It sounds like a revolutionary rallying call, but it’s a corner diner, bar and shop in Sodermalm that’s busy morgon, middag och natt serving a dozen varieties of meatballs including reindeer, wild boar, rooster, salmon, bear and vegan. They all come with boiled potatoes and a choice of sour cream, tomato sauce or oxtail gravy, and a dollop of lingonberry jam is de rigueur. The restaurant re-opens this weekend after the summer break, but meanwhile, the same moreish menu was being served from its food truck, the Meatball Mobile, from noon to 7pm on sunny days next to Restaurant Djurgardsbrunn (Djurgardsbrunnvagen 68; check Instagram for details). If your only experience of Swedish meatballs is those bland little musket shots from Ikea, you’re in for an awakening.

Details: Nytorgsgatan 30, Sodermalm, meatball.se; instagram.com/meatballsforthepeople

7. Grand Hotel Smorgasbord

The Veranda Restaurant at the Grand Hotel lays on the smorgasbord by which all others are judged. At 565 kronor (€55pp) it’s not cheap, but the views of the harbour, Royal Palace and Old Town help take the sting out of the bill. This is a five-course affair, so pace yourself. Start with the herring dishes with boiled potatoes and tangy cheese. Next comes the gravlax — dry-cured and spiced salmon with dill and mustard sauces —plus several types of smoked salmon. This is followed by egg dishes, salads, pates and charcuterie. Then come the hot dishes,including meatballs. Finally, the decadent desserts. Wine is expensive in Sweden, so drink shots of the hotel’s homemade aquavit (schnapps) and beer chasers.

Details: Sodra Blasieholmshalmnen 8, grandhotel.se

8. HTL

This city centre hotel is so hip it should have a beard and tattoos. HTL has cut out everything deemed unnecessary to keep accommodation costs down, including apparently the vowels O and E from its name. This great-value, good-vibe place to stay is a five-minute walk from Central Station and staffed by the cool kids who graduated top of the class from the school of Scandinavian charm but without the smarm. Pay and check-in online before you arrive and receive your room key direct to your smartphone, meaning no reception desk queues on the way in or out. The HTL app includes a frequently updated Stockholm guide with top tips from local journalists, bloggers and bar and restaurant reviewers who know their capital city inside out.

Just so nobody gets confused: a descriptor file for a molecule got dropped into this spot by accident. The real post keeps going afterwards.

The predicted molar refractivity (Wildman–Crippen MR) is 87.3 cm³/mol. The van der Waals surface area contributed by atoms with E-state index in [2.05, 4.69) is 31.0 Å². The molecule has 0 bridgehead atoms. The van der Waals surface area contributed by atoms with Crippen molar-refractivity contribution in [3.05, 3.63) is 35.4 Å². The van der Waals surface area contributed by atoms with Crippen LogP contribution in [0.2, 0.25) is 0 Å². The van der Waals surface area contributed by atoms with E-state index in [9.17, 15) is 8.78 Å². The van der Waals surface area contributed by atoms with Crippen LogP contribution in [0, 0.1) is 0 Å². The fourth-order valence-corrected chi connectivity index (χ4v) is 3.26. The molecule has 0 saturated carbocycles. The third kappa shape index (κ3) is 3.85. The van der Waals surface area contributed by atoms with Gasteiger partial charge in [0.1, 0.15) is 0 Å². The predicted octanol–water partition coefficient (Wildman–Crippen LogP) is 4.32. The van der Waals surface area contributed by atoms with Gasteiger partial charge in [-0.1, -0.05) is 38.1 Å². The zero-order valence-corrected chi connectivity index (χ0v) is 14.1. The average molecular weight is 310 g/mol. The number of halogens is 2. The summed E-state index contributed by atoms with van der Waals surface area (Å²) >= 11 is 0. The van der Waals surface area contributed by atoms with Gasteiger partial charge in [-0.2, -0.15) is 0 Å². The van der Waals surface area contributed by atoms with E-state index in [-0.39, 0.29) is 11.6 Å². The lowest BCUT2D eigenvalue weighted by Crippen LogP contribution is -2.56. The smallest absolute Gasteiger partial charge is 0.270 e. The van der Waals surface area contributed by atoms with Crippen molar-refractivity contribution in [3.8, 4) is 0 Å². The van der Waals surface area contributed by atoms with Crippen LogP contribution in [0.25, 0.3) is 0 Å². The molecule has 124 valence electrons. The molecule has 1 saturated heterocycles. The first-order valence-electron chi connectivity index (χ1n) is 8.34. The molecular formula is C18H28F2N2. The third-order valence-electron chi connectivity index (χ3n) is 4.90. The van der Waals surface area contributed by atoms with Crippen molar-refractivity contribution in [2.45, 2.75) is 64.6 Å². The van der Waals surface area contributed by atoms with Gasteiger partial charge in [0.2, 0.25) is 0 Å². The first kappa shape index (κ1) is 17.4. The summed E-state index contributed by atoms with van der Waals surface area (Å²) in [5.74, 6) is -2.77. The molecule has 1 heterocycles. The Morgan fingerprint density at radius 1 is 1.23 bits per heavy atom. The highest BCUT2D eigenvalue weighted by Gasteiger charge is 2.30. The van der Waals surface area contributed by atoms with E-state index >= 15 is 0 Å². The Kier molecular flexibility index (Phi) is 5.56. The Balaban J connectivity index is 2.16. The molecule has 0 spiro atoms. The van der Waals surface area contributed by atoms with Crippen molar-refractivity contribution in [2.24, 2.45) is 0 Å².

Details: Kungsgaten 53, htlhotels.com; rooms from €120 B&B

9. Gamla Stan (Old Town)

Stockholm old town.jpg
Gama Stan - Stockholm's Old Town

The best bar in town, Wirstroms, is also home to the Stockholm branch of the Oxford Utd fan club, who are two very nice fellas. Wirstroms (founded 1998), which does great pub grub, is in the heart of Gamla Stan (founded 1252), which does great Instagram — it’s one of the best-preserved and most beautiful medieval old towns in Europe and is a joy to wander around. The cathedral is worth a quick look inside, and the changing of the guard at the Royal Palace is a top photo opp, but a visit to Gamla Stan is really for chilling and watching the world go by from a terrace table in Stortorget, the city’s oldest square. For a laugh, try getting up or down the 36 stairs at Marten Trotzigs Grand without meeting someone halfway and having to turn back — at only 90cm wide, it’s Stockholm’s narrowest alley.

Details: Wirstroms, Stora Nygaten 13, wirstromspub.se

10. Archipelago Tour

ockholm archipelago.jpg
There are 30,000 islands in the archipelago
 

Stockholm is built on 14 islands, but there are 30,000 of them in the archipelago, where the River Malaren meets the Baltic Sea. Baltic might be a byword for hypothermia, but throughout the summer, when Stockholm swelters in temperatures of up to 25°C, you can join outdoors-loving Swedes for a dip — or a skinny dip — a stone’s throw from the city centre. Water buses and tour boats take sightseers out into the archipelago from dawn to dusk, dropping off and picking up at the bigger islands that offer visitors beautiful sandy beaches, great cafes and bars and fine restaurants.

Details: visitstockholm.com/stockholm-archipelago

Do it

SAS (flysas.com) flies from Dublin to Stockholm, with one-way fares from €49 (hand baggage only). The Arlanda Express train takes 20 minutes to the city centre (arlandaexpress.com; departures every 15 mins).

The Stockholm Pass offers free admission to 60 top attractions plus free bus, waterbus and canal and archipelago tours and discounts in shops and restaurants (stockholmpass.com).

See also visitstockholm.com

Read more:

Sweden: An archipelago adventure in the wilds of Stockholm 

Weekend Magazine

Editors Choice

Travel Insider Newsletter

Get the best travel tips, deals and insights straight to your inbox.

Also in Life